With a view to help sustain future space missions, the National Aeronautics and Space Administration (NASA) announced Thursday, September 10, 2020, that it would buy space resources collected from the moon. The United States (US)-based independent space agency has already invited several commercial space-exploring companies that include Astrobotic, SpaceX, Blue Origin, Sierra Nevada Corp., and Lockheed Martin to apply proposal with NASA for the resource collection program.
In a blog by NASA Administrator Jim Bridenstine on Thursday, “Space resources are the key to safe and sustainable lunar exploration,” emphasizing that these space materials such as rocks, dirt, and other resources could be used to enhance and facilitate the NASA’s target of human landing on the moon by 2024. Under NASA’s Artemis program, the mission to the lunar exploration of 2024 consists of sending American astronauts including a woman to set foot on the moon for the first time. As Bridenstine explains, the mission is a precursor to a future endeavor of a human mission to Mars.
Commercialization of Moon Mining Programs
Bridenstine wrote in the blog post that the agency “is buying lunar soil from a commercial provider. It’s time to establish the regulatory certainty to extract and trade space resources.” In May, NASA introduced a legal framework, known as the Artemis Accords, for commercialization of the resources related to space and on the moon as well as the creation of “safety zones” around sites where mining and exploration would take place on the lunar surface.
He wrote in a blog post on Thursday that the latest plan does not violate the international treaty of 1967 that holds, “celestial bodies and space are exempt from national claims of ownership.” Encouraging a wide range of initiatives from space explorer companies across the globe, the American space agency would offer a price between USD 15,000 to 25,000 for a range of lunar materials that weight between 50 to 500 grams, according to the report by the Guardian. However, NASA stated that the materials once bought would become “the sole property of NASA” and could be applied for various space research programs and technology development.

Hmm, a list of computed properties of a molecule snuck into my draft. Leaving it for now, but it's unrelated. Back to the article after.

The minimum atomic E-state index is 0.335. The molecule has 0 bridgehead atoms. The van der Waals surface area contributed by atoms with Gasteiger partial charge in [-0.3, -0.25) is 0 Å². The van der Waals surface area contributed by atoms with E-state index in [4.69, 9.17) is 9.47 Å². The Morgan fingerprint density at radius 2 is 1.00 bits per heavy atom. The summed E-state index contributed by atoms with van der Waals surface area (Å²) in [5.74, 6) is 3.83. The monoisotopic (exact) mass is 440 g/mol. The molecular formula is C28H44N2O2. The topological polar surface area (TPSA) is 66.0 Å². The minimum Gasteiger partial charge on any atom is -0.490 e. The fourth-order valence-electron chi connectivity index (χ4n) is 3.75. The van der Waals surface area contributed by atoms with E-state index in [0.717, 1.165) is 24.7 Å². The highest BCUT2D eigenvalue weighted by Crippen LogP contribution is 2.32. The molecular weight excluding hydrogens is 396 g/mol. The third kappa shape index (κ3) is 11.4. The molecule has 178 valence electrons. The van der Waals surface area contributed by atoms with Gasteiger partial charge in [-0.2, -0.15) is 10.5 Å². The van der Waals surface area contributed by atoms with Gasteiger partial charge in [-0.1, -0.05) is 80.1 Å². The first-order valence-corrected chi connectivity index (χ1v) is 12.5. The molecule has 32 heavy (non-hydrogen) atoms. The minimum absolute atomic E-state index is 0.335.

Lunar Resources to Expedite Future Space Missions
Bridenstine said in a statement that those materials collected from the moon would be used for a technology development program that would enhance the ability of the astronauts “live off the land” for crewed missions in the future to the moon or elsewhere. He further stressed, “Next-generation lunar science and technology is a… preparing for Mars,” adding that, “We will use what we learn on and around the moon to take the next giant leap – sending astronauts to Mars.”
Mike Gold, NASA’s chief of international relations, said, “This is one small step for space resources, but a giant leap for policy and precedent,” reflecting the potential advantages for the future space exploration missions.
“The scientific discoveries gained through robust, sustainable, and safe lunar exploration will benefit all of humanity. By continuing to publicly release our data, NASA will ensure the whole world joins us and benefits from the Artemis journey,” as stated by Bridenstine in the Thursday blogpost.